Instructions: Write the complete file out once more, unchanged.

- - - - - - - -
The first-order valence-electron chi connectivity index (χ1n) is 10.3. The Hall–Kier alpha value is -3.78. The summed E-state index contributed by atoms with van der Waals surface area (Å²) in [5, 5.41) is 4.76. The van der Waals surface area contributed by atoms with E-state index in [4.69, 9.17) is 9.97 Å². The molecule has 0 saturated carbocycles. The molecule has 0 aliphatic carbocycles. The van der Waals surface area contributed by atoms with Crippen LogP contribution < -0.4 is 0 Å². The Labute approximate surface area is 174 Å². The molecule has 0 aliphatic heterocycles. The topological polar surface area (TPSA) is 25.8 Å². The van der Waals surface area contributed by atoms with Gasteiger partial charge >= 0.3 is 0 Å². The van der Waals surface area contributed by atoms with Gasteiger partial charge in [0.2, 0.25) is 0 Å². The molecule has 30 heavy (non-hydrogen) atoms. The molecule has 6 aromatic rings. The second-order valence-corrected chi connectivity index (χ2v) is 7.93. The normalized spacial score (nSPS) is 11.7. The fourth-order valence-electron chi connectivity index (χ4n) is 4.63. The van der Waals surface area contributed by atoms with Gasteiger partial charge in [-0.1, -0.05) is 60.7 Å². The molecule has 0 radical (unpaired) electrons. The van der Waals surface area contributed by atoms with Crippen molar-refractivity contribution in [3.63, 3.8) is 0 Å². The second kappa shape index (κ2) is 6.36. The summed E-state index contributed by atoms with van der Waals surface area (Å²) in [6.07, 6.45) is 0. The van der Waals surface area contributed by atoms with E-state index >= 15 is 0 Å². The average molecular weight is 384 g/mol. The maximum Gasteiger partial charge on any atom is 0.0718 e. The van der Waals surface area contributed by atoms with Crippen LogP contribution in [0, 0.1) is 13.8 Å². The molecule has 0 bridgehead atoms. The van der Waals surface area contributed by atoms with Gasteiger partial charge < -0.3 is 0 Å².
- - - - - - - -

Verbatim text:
The first-order valence-electron chi connectivity index (χ1n) is 10.3. The Hall–Kier alpha value is -3.78. The summed E-state index contributed by atoms with van der Waals surface area (Å²) in [5, 5.41) is 4.76. The van der Waals surface area contributed by atoms with E-state index in [4.69, 9.17) is 9.97 Å². The molecule has 0 saturated carbocycles. The molecule has 0 aliphatic carbocycles. The van der Waals surface area contributed by atoms with Crippen LogP contribution < -0.4 is 0 Å². The Labute approximate surface area is 174 Å². The molecule has 0 aliphatic heterocycles. The topological polar surface area (TPSA) is 25.8 Å². The van der Waals surface area contributed by atoms with Gasteiger partial charge >= 0.3 is 0 Å². The van der Waals surface area contributed by atoms with Gasteiger partial charge in [0.2, 0.25) is 0 Å². The molecule has 30 heavy (non-hydrogen) atoms. The molecule has 6 aromatic rings. The second-order valence-corrected chi connectivity index (χ2v) is 7.93. The normalized spacial score (nSPS) is 11.7. The fourth-order valence-electron chi connectivity index (χ4n) is 4.63. The van der Waals surface area contributed by atoms with Gasteiger partial charge in [-0.1, -0.05) is 60.7 Å². The molecule has 0 radical (unpaired) electrons. The van der Waals surface area contributed by atoms with Crippen molar-refractivity contribution in [3.63, 3.8) is 0 Å². The second kappa shape index (κ2) is 6.36. The summed E-state index contributed by atoms with van der Waals surface area (Å²) in [6.07, 6.45) is 0. The van der Waals surface area contributed by atoms with E-state index >= 15 is 0 Å². The average molecular weight is 384 g/mol. The maximum Gasteiger partial charge on any atom is 0.0718 e. The van der Waals surface area contributed by atoms with Crippen LogP contribution in [0, 0.1) is 13.8 Å². The molecule has 0 bridgehead atoms. The van der Waals surface area contributed by atoms with Gasteiger partial charge < -0.3 is 0 Å².